The Government of India has given in-principle approval for setting up Laser Interferometer Gravitational Wave Observatory (LIGO) in India at a cost of Rs 105 cr (Rs 1.05 bln).
“The LIGO-India project will establish a state-of-the-art gravitational wave observatory on the Indian soil in collaboration with the LIGO Laboratory in the U.S. run by Caltech and Massachusetts Institute of Technology,” it said.
“The project will bring unprecedented opportunities for our scientists and engineers to dig deeper into the realm of gravitational wave and take global leadership in this new astronomical frontier.”
LIGO-India will also bring considerable opportunities in cutting edge technology for the Indian industry which will be engaged in the construction of eight kilometre long beam tube at ultra-high vacuum on a levelled terrain, it added.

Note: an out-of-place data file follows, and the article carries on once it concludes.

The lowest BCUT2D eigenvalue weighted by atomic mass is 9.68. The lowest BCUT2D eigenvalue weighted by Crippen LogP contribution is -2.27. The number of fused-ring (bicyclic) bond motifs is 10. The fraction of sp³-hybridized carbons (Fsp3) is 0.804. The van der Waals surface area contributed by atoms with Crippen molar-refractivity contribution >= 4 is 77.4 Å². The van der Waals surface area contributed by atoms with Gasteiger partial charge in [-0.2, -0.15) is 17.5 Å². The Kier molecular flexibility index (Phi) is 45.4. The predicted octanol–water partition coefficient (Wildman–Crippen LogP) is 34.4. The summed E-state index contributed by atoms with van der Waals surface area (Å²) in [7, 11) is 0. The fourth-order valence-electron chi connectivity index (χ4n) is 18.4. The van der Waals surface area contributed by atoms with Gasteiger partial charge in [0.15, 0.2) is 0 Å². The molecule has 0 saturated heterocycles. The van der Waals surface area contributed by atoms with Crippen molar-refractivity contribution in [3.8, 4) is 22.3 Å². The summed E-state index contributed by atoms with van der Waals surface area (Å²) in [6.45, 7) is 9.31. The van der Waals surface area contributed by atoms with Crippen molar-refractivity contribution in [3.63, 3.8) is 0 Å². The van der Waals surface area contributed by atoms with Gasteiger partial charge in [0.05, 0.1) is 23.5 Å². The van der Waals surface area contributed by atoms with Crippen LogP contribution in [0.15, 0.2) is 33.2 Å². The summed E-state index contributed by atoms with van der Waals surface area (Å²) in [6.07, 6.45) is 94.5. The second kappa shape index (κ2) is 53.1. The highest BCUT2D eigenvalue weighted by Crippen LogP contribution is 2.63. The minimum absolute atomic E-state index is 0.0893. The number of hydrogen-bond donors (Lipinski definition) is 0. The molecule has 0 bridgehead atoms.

The LIGO-India project will be jointly co-ordinated and executed by three premier Indian lead institutions — the Inter-University Centre for Astronomy and Astrophysics (IUCAA), Pune, the Institute for Plasma Research (IPR), Gandhinagar and the Raja Ramanna Centre for Advanced Technology (RRCAT), Indore.
Some of the Universities in the Country will also participate in the project.
The Laser Interferometer Gravitational-Wave Observatory helps in the detection of cosmic gravitational waves and the measurement of these waves for scientific research. It consists of two widely separated installations within the United States, operated in unison as a single observatory.
“Gravitational waves offer a remarkable opportunity to see the universe from a new perspective, providing access to astrophysical insights that are available in no other way,” according to the MIT.